quested entity can be identified using the approach
detailed above. The adapter then forwards the request
to FIWARE using an HTTP GET request on the route
{{broker-host}}/v2/entities/{{entity-id}}. As before,
the service-path is sent as an HTTP header. Any data
fetched from that request is then forwarded to the re-
questing device.
FIWARE has been designed to aid the development of
smart and digital solutions for different systems and
environments such as IoT.
For instance, (Preventis et al., 2016) discussed the
IoT-A project in relation to FIWARE. The authors
propose an architecture based on IoT-A which com-
prises FIWARE. They try to identify the key features
of FIWARE to support IoT-A compliant system im-
The authors in (Fern
andez et al., 2016) present the
project SmartPort. SmartPort is a platform that offers
distributed architecture for the collection of port sen-
sor data. It allows the user to explore the geolocated
data with internet applications.
Further research discusses the FIWARE Cloud
platforms for e-health systems (Fazio et al., 2015)
(Celesti et al., 2019). The authors in (Fazio et al.,
2015) are exploring the FIWARE software for de-
veloping a remote patient monitoring system. The
contributions of this paper consist in providing soft-
ware architects experience regarding FIWARE adap-
tion for designing Cloud and IoT architecture. It was
shown that using FIWARE cloud platform can speed
up the design of real e-health Remote Patient Moni-
toring (RPM) architecture.
The work mentioned in (Celesti et al., 2019) de-
velops an IoT cloud e-health systems using FIWARE
software. They focus on how to compose new cutting-
edge IoT and cloud based Cyber Physical Health Sys-
tems (CPHS) services and applications. The system
uses FIWARE to be connected with remote medical
sensors and actuators.
Furthermore, adaption and integration of NDN
for IoT systems has already been discussed in (Hail,
2019). Conventional NDN (Zhang et al., 2014) has
been developed for devices without limitation of re-
sources such as energy and memory. However, re-
search exists which discusses the device requirements
of IoT devices. There are several research articles
such as (Amadeo et al., 2013)(Hail et al., 2015a)(Hail
et al., 2015b)(Teubler et al., ) which address the NDN
protocol as a suited protocol for IoT systems. The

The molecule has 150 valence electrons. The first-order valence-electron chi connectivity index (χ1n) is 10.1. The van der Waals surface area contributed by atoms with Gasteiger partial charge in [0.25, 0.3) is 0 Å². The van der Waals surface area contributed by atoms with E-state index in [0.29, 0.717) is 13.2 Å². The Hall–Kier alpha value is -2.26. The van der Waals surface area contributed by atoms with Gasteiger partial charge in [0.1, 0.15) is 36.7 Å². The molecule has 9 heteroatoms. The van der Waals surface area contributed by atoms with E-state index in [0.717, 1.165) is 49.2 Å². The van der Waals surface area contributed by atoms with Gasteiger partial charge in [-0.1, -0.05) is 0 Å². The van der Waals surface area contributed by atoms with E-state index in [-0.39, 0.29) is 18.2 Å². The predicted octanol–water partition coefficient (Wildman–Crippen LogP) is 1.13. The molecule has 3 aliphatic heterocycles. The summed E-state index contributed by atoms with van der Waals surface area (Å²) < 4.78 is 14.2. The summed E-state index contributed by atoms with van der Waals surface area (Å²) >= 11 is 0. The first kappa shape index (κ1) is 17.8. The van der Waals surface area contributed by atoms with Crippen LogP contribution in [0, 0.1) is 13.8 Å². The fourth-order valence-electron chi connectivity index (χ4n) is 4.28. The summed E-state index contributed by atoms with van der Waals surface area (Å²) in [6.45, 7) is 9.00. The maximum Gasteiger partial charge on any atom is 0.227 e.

authors in (Hail, 2019) have built and developed IoT-
NDN to match the specifications of IoT constrained
Recent research regarding FIWARE and IoT fo-
cus on conventional communication protocols, mostly
based on TCP/IP. To the best of our knowledge this is
the first research which deals with FIWARE and IoT
devices based on Named Data Networking protocol.
This paper shortly discussed the fundamentals of
the communication paradigm Named Data Networks
(NDN). Additionally, an outline of FIWARE platform
and it’s advantages in development of smart and dig-
ital technologies was presented. This paper proposes
an approach and architecture to integrate FIWARE
and IoT-NDN. The approach allows for mostly trans-
parent integration of IoT-NDN into existing applica-
tions using FIWARE. This eases the transition and im-
plementation of such devices, since existing applica-
tions don’t need to be changed.
To reach this goal, a mapping approach was dis-
cussed that utilities similarities in structure between
FIWARE and IoT-NDN. The architecture presented
in Section 3 shows an overview of the FIWARE IoT-
NDN adapter. This adapter is used as a relay to in-
terpret NDN messages and translates them to the cor-
responding API of the FIWARE context broker. Inte-
gration of IoT-NDN and FIWARE brings more advan-
Integration of FIWARE and IoT based Named Data Networking (IoT-NDN)
tages in monitoring data produced from the IoT-NDN
devices. Furthermore, FIWARE and IoT-NDN also
allow industry and government sectors to have a new
way of communication to access data using names.
Future research will focus on implementing, eval-
uating and optimizing the proposed approach. Since
full transparency of the two systems could not be
achieved, additional research may focus on an im-
plementation utilizing the not yet fully implemented
request forwarding API. Furthermore, an implemen-
tation of the FIWARE IoT-NDN adapter on small de-
vices such as ESP32 would allow resource-restricted
applications to make use of the proposed approach.